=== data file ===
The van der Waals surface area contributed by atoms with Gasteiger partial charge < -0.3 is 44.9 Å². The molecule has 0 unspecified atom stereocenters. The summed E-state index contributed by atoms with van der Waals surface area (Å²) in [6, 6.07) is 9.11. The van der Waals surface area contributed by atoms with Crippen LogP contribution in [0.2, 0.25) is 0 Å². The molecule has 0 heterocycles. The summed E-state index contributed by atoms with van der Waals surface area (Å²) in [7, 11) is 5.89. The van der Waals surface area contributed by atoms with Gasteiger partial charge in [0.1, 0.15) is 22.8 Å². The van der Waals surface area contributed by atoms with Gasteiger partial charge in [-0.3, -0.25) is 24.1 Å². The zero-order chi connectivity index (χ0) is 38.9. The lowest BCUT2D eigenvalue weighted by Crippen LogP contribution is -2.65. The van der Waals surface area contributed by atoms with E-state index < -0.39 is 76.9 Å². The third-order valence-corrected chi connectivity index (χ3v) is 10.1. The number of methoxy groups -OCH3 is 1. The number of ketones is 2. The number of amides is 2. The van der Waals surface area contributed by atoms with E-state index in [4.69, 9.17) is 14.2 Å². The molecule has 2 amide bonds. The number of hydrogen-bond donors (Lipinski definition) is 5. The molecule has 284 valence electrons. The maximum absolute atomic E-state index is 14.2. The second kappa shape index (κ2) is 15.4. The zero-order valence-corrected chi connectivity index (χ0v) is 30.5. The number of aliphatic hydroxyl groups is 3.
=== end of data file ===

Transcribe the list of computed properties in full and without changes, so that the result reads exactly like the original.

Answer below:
The van der Waals surface area contributed by atoms with Gasteiger partial charge < -0.3 is 44.9 Å². The molecule has 0 unspecified atom stereocenters. The summed E-state index contributed by atoms with van der Waals surface area (Å²) in [6, 6.07) is 9.11. The van der Waals surface area contributed by atoms with Crippen LogP contribution in [0.2, 0.25) is 0 Å². The molecule has 0 heterocycles. The summed E-state index contributed by atoms with van der Waals surface area (Å²) in [7, 11) is 5.89. The van der Waals surface area contributed by atoms with Gasteiger partial charge in [0.1, 0.15) is 22.8 Å². The van der Waals surface area contributed by atoms with Gasteiger partial charge in [-0.3, -0.25) is 24.1 Å². The zero-order chi connectivity index (χ0) is 38.9. The lowest BCUT2D eigenvalue weighted by Crippen LogP contribution is -2.65. The van der Waals surface area contributed by atoms with E-state index < -0.39 is 76.9 Å². The third-order valence-corrected chi connectivity index (χ3v) is 10.1. The number of methoxy groups -OCH3 is 1. The number of ketones is 2. The number of amides is 2. The van der Waals surface area contributed by atoms with E-state index in [4.69, 9.17) is 14.2 Å². The molecule has 2 amide bonds. The number of hydrogen-bond donors (Lipinski definition) is 5. The molecule has 284 valence electrons. The maximum absolute atomic E-state index is 14.2. The second kappa shape index (κ2) is 15.4. The zero-order valence-corrected chi connectivity index (χ0v) is 30.5. The number of aliphatic hydroxyl groups is 3.